By: Emma Leiper of Little Bella Online
Italy has introduced to the world many wonderfully sumptuous drinks, from Treviso’s prosecco wine, to Giuseppe Cipriani’s Bellini, but perhaps none are as famous, or as aesthetically distinctive, as the Venetian spritz.
A concoction of prosecco, soda or water, and a splash of Aperol or Campari liqueur, the flame-coloured aperitif – or aperitivo in Italian – has grown up a lot since its creation for the Hapsburg Austrians occupying Venice in the 1800s. Having found the strong wine of the Veneto a little too much to handle, the soldiers requested that the Venetian watering holes dilute their wine with water. This request gave rise to the very first spritz, the German word for ‘splash’ lending itself to the drink’s name.
The spritz, as we know and love it today with its orange shade and tangy taste was developed by the Venetians after they decided to put their own spin on the Austrian’s inadvertent invention by adding a colourful liqueur to the drink in order to posh it up for their noblemen and women. As with their dialect and unique take on gothic architecture, the people of Venice have always liked to put their own classy mark on things. It may have been Austrian-German in origin, but the spritz is now distinctly Venetian in reputation.
Since those early days, the spritz has come of age. No longer reserved for visiting soldiers or the upper echelons of society, the spritz is now a key ingredient of the Venetian aperitivo and is a firm favourite with locals, students, visitors, and people around Italy and the world alike.
Just like its hometown, the spritz goes by many names: spritz aperol, spritz veneziano, aperol spritzer, spritz campari... Its numerous monikers are perhaps indicative of its many forms and flavours. No spritz is ever the same; each drink is always a little bit different, owing to the type of wine or prosecco used, the amount of water or soda added, or even the experience of the bartender. Again, like its birthplace, the spritz is always full of surprises.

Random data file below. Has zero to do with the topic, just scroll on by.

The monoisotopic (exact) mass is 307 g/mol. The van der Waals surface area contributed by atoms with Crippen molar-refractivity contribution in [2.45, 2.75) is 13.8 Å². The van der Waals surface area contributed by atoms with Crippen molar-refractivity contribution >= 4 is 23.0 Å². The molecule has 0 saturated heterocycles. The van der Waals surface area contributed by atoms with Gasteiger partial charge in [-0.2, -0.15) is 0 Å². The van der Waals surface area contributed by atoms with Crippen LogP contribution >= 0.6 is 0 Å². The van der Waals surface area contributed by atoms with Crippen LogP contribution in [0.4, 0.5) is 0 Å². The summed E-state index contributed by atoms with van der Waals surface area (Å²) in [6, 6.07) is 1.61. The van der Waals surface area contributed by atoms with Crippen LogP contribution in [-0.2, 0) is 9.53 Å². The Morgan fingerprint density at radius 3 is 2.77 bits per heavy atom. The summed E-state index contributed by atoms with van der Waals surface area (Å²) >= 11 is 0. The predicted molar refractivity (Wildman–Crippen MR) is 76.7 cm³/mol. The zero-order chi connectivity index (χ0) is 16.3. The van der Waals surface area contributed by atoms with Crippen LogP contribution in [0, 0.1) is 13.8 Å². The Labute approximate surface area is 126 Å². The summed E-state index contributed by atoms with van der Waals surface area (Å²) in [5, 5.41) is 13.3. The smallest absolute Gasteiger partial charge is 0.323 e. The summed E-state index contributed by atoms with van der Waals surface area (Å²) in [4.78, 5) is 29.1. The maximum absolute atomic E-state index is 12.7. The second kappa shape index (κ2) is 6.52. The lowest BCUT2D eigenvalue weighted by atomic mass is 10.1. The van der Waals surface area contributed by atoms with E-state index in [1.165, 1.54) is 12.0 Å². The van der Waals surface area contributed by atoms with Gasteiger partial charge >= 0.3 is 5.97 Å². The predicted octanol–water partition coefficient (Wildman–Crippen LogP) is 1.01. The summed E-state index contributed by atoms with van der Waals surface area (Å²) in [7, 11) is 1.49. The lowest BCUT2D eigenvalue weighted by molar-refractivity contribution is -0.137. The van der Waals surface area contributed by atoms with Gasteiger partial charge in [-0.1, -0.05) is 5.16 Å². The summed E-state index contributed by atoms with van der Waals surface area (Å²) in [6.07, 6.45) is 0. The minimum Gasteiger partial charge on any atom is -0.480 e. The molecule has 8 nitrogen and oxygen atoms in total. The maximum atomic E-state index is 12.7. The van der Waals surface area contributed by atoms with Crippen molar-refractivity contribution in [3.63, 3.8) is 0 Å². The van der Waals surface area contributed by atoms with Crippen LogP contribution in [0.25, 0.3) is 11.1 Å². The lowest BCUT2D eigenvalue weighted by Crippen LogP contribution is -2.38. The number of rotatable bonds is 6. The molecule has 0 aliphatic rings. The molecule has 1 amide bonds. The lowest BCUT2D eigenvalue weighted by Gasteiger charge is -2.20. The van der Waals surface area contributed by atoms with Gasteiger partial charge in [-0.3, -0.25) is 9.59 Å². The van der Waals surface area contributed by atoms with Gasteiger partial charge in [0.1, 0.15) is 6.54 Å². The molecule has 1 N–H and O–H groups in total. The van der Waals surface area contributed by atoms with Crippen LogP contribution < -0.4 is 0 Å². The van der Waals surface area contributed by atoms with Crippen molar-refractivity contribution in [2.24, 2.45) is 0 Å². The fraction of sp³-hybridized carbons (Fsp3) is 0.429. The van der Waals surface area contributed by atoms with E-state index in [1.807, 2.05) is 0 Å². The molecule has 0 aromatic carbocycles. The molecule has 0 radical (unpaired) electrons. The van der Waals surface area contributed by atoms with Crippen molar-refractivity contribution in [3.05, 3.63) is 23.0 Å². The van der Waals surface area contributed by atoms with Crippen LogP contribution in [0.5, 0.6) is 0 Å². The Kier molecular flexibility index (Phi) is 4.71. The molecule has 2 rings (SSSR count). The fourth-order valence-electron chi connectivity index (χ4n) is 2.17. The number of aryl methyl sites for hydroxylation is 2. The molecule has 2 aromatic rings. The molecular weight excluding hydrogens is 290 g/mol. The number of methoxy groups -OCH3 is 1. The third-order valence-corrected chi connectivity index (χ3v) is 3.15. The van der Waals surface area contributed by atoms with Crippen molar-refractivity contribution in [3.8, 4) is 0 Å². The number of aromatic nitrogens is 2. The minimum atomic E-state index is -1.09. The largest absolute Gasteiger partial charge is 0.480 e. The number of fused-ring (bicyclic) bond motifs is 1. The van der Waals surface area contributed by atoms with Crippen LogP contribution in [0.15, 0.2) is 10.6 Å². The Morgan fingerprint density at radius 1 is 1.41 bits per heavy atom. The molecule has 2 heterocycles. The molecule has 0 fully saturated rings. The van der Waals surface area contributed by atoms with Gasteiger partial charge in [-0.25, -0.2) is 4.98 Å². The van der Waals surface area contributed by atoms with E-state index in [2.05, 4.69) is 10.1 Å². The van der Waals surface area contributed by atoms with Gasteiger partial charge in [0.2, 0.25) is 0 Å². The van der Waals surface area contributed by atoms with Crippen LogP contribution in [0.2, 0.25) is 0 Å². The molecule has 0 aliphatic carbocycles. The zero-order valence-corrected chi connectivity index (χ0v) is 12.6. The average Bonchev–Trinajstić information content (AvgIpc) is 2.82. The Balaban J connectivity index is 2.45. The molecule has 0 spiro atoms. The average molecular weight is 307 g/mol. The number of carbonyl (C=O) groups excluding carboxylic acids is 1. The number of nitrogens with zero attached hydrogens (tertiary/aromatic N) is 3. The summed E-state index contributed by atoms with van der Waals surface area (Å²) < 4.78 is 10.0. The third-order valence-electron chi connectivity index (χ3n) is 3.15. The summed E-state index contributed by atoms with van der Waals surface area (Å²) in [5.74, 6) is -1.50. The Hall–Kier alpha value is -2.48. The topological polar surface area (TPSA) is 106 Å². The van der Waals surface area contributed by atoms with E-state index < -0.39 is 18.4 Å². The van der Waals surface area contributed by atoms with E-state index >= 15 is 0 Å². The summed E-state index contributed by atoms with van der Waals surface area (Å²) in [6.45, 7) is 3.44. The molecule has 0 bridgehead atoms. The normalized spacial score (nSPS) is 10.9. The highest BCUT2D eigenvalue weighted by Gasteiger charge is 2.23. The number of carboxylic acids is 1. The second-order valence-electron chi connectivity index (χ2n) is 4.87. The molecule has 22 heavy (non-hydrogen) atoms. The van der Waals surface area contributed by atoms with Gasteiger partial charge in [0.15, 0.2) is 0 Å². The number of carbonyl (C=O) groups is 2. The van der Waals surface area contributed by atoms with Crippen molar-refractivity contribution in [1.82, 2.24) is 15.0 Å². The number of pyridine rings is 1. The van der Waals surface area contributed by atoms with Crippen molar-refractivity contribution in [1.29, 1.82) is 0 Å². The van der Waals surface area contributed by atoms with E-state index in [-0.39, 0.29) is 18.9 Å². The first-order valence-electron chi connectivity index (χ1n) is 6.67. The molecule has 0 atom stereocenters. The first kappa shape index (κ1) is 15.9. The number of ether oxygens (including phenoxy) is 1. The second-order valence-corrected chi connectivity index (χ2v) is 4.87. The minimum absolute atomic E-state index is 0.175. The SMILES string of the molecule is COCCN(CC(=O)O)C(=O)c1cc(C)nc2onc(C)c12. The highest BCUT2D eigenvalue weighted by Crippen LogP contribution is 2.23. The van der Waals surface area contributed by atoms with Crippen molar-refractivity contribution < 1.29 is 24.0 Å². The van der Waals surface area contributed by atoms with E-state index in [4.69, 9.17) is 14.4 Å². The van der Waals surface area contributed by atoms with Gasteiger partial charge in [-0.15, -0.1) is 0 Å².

Despite its coquettish allure, however, it isn’t always love at first sip for newbie spritz drinkers. The aperitif can be an acquired taste for some, due to its tangy and bitter taste, and it can take a bit of playing around with the different concoctions to get a flavour that your palate will appreciate. It’s a tough job, but someone’s got to do it.
Just be careful of how much spritzy goodness passes your lips though – it is stronger than it tastes! In the past, the drinking of one too many spritz would have been one of the few ways in which to identify a non-Italian, but the rise in the drinking culture in Italy over the last few years has meant that an increasing number of younger Italians are also spritzing to their heart’s content. It may have been the tipple of the older generation’s in the past, but it is now very much part of the younger generation’s culture, too.
Like many other Italian drinks, the spritz has its place in the day. The cappuccino lives at breakfast, a glass of wine – an ombra – in the late morning or at lunch-time, and the spritz in the evening. The principal purpose for confining the aperitif to the early hours of the evening is to not only enjoy a beverage and a catch up with friends after a hard day at the office (or on the gondola), but to whet your appetite for your dinner.
Likewise, the evening spritz is intended to keep your stomach entertained until it’s fed in the later hours, a task of which is helped along with the customary side order of snacks that accompany a spritz, usually potato chips, nuts or a bowl of olives. So delicious are the orangey temptresses, however, that it is often impossible to have just one or two. By the third spritz and third bowl of goodies, your appetite may not just have been satiated for the interim, it may have disappeared altogether.
If you do still have room for your evening meal, the drink of choice in Italy is traditionally water or wine. Despite the changing drinking habits in Italy, an order of spritz with your evening meal occasionally still results in the raising of an eyebrow and a response of, ‘would you like a bottle of water, too? It may be perfectly acceptable to have an ombra in several quantities when out doing the shopping in the morning, but a spritz with your dinner is not customary.
Having undertaken extensive hours of spritz drinking across the globe myself – all in the name of research, of course – I have come to the conclusion that spritz is too yummy a drink to be confined to a specific part of the day and should be taken before, during, and after a meal. In short, there is never a wrong time for a spritz!